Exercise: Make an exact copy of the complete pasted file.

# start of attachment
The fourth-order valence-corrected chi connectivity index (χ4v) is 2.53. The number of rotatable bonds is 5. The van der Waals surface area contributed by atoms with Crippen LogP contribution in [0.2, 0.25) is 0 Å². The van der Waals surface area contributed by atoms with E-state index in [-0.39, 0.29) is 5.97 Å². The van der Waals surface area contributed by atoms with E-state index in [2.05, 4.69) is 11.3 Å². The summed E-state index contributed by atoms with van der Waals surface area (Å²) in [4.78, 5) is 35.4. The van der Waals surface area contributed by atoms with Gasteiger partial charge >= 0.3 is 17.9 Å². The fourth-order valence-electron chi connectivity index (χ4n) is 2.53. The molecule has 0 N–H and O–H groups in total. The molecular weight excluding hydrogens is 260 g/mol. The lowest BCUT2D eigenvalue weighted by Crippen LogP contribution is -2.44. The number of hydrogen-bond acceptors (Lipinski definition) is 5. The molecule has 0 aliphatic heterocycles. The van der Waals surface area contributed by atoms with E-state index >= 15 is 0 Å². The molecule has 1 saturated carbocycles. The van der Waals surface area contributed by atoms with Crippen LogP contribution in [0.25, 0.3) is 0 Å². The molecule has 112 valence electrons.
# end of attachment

The fourth-order valence-corrected chi connectivity index (χ4v) is 2.53. The number of rotatable bonds is 5. The van der Waals surface area contributed by atoms with Crippen LogP contribution in [0.2, 0.25) is 0 Å². The van der Waals surface area contributed by atoms with E-state index in [-0.39, 0.29) is 5.97 Å². The van der Waals surface area contributed by atoms with E-state index in [2.05, 4.69) is 11.3 Å². The summed E-state index contributed by atoms with van der Waals surface area (Å²) in [4.78, 5) is 35.4. The van der Waals surface area contributed by atoms with Gasteiger partial charge >= 0.3 is 17.9 Å². The fourth-order valence-electron chi connectivity index (χ4n) is 2.53. The molecule has 0 N–H and O–H groups in total. The molecular weight excluding hydrogens is 260 g/mol. The lowest BCUT2D eigenvalue weighted by Crippen LogP contribution is -2.44. The number of hydrogen-bond acceptors (Lipinski definition) is 5. The molecule has 0 aliphatic heterocycles. The van der Waals surface area contributed by atoms with E-state index >= 15 is 0 Å². The molecule has 1 saturated carbocycles. The van der Waals surface area contributed by atoms with Crippen LogP contribution in [0.25, 0.3) is 0 Å². The molecule has 112 valence electrons.